Just when I was thinking the coldest temps have come and gone, I learned yesterday that some of the coldest temps of the season are hitting Montana the first week of February.
Here's a couple of tips that will help prepare your dogs (and cats) for the cold.
Bring Outside Pets In. If you absolutely can't find an indoor alternative, at the very least you should provide an enclosed shelter containing plenty of clean, dry bedding. And, if possible, a SAFE heating device, such as a heating pad, would be nice too. (Caution: Electric heaters may not be safe and could cause a fire so be sure you think first before you provide the heat source.)
Be on Arthritis Alert. Arthritis is even more problematic for pets in cold temperatures. If your best buddy appears stiff first thing in the morning, has trouble jumping, or navigating stairs, contact your vet and get help for the discomfort and pain.
Check your Vehicle's Engine. Cats like to cuddle up against your car's engine to keep warm. Before you start your car, lift the hood and check to see if there is an uninvited guest. This simple precaution can protect your cat from a serious injury. You can also pound loudly on the hood too, but if you know cats, they might just feel too comfy and will ignore the sound.
Think about Clothing. For instance, many dogs, especially smaller breeds, are more comfortable wearing extra layers in freezing conditions. (We live on a ranch and we even protect some of our vulnerable livestock with extra protection. When the wind chill drops to life threatening levels, we provide not only shelter but protection for some of our vulnerable livestock by securing a blanket around the animal with a bungie cord/s.)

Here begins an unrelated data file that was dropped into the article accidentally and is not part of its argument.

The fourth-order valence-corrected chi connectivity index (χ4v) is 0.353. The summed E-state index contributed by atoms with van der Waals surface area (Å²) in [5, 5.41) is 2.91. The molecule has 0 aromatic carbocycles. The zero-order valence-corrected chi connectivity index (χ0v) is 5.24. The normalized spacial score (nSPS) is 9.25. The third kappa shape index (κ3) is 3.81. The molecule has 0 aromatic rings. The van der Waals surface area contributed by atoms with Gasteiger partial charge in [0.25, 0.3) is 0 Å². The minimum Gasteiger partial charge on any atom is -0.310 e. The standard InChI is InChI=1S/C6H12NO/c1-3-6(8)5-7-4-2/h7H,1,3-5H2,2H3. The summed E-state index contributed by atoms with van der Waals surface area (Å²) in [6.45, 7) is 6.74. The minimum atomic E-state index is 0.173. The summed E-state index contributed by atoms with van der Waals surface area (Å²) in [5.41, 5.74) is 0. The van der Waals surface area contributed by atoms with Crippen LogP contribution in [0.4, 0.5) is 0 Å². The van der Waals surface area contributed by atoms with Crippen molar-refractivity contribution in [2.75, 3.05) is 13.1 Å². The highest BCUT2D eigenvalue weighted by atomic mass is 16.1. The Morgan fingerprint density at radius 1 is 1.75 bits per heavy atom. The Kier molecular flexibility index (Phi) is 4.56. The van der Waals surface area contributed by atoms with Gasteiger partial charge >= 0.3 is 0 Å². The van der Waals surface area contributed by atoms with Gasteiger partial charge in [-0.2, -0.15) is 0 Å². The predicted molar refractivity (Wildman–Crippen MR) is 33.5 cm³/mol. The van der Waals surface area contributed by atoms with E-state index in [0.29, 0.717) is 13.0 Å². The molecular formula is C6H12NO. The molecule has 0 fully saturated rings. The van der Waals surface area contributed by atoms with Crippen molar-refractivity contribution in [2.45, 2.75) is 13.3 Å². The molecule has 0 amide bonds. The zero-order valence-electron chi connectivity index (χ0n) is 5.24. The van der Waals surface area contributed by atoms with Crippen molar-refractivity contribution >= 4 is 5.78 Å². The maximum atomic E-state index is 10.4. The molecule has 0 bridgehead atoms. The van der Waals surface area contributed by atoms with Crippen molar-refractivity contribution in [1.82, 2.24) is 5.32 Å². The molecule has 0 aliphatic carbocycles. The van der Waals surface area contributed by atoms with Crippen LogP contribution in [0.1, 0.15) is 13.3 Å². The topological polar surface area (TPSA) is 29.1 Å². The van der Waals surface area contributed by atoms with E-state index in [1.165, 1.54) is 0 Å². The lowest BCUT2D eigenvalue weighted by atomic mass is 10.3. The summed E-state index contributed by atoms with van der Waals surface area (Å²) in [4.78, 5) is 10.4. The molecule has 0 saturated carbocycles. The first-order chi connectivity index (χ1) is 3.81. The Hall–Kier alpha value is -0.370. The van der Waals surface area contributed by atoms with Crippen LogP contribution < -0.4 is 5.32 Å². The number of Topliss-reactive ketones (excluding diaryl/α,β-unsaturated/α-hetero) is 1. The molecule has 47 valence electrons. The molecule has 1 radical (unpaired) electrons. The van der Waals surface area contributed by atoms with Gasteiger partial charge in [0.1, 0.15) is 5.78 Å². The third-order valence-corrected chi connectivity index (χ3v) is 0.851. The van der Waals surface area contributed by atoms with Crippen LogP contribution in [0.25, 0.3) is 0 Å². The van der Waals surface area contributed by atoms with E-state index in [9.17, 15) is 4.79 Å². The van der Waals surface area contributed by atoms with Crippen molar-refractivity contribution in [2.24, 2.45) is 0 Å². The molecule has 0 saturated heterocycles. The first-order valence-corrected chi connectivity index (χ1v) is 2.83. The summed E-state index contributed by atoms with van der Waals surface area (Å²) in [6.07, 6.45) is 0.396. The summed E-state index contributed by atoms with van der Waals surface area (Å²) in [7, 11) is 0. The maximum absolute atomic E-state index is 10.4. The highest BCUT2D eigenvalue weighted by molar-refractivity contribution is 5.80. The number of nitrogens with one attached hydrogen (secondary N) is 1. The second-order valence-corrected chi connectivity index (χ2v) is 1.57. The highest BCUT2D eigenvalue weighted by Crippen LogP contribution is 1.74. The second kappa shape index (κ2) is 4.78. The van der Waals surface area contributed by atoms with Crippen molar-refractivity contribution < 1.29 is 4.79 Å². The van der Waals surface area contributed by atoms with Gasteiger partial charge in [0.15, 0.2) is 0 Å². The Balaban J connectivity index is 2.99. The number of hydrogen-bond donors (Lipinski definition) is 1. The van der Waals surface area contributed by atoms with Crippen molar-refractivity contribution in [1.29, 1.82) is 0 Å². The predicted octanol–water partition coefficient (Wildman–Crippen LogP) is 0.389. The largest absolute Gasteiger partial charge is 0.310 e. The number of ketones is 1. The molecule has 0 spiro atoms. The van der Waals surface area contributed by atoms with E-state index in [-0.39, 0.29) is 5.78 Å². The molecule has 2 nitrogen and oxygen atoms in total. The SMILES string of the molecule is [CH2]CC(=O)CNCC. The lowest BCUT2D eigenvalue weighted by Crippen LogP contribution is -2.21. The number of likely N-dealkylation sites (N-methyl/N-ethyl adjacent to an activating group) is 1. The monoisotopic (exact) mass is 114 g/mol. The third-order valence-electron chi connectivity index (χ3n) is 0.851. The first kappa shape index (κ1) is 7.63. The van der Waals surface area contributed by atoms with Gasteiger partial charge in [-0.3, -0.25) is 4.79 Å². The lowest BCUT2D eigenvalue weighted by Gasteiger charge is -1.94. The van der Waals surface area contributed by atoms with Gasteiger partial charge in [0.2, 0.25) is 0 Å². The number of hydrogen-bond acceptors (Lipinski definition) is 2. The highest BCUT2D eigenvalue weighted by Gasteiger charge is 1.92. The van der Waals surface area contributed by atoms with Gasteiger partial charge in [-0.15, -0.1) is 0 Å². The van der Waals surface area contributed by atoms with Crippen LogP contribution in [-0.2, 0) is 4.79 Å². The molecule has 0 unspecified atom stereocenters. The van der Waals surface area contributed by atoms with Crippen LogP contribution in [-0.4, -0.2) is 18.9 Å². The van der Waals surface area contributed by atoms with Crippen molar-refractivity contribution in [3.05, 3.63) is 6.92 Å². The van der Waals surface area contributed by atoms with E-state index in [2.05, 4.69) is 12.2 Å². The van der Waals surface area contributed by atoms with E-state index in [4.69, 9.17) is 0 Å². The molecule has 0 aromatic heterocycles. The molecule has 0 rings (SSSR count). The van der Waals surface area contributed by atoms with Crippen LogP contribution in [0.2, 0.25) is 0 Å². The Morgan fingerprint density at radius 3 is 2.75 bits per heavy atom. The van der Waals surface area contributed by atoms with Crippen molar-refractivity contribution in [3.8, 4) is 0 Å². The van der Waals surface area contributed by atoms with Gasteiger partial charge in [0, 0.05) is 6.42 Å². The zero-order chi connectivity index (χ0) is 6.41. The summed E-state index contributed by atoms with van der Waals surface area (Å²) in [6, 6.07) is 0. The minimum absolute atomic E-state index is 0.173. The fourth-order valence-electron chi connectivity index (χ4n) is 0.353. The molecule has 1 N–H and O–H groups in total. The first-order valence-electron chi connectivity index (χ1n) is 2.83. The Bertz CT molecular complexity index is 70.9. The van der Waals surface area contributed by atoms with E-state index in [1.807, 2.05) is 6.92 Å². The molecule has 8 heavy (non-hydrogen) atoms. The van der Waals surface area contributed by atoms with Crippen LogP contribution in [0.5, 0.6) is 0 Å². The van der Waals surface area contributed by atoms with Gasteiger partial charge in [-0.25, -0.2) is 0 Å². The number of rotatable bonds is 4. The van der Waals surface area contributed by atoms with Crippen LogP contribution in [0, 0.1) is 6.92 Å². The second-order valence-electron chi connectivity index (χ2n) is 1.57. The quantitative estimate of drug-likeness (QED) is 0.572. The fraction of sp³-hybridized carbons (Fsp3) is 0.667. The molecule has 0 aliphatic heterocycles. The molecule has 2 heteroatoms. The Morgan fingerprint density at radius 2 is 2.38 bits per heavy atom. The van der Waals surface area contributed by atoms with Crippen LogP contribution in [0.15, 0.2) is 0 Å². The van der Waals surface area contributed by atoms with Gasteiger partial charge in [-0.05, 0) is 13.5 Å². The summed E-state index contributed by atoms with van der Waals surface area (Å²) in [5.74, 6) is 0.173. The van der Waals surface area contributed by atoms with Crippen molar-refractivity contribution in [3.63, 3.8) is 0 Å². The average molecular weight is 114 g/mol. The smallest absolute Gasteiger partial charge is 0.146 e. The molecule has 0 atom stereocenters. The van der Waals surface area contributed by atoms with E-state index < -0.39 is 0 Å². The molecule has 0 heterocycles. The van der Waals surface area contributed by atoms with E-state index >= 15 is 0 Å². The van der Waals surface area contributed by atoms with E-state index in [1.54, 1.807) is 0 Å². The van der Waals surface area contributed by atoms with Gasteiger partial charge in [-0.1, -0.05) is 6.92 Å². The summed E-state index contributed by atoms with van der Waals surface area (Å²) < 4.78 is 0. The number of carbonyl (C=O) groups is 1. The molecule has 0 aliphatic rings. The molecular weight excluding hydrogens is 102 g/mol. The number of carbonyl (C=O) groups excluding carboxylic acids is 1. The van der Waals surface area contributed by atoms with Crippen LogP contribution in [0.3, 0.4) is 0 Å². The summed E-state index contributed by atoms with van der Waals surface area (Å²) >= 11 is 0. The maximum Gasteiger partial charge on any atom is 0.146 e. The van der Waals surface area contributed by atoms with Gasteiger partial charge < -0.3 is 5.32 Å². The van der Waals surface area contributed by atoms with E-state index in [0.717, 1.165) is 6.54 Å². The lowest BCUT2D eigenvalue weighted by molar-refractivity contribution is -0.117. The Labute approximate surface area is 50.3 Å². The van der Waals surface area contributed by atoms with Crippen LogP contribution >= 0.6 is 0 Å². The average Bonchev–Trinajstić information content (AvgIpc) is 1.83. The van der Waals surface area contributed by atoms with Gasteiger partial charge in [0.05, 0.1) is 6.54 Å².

Inspect Paws. You might not think about it but paws are exposed to salt (or other de-icers) on sidewalks and streets. Salts and de-icers can adhere to the fuzzy fur between the toes. It can create irritation and sores. Rinse off residue if needed.
Pay Attention to Antifreeze. Did you know that just a few licks of this stuff can cause death? It's sweet tasting and attractive to pets especially dogs. Remember all they need to do is walk in it and then lick it off their feet. Check under your car for leaks and make sure that your container is stored in a safe place.
Keep Water Bowls from Freezing and Icing Over. And, the best way to do that is to purchase a heated water bowl. We use a heated bucket that we purchased from our ranch supply store. If that doesn't work, pet supply stores also sell heated water dishes.
Protect your Pets around Lakes, Ponds, Creeks, etc. This is self-explanatory. Not only is falling through ice life-threatening for pets but it also dangerous for people involved in the rescue.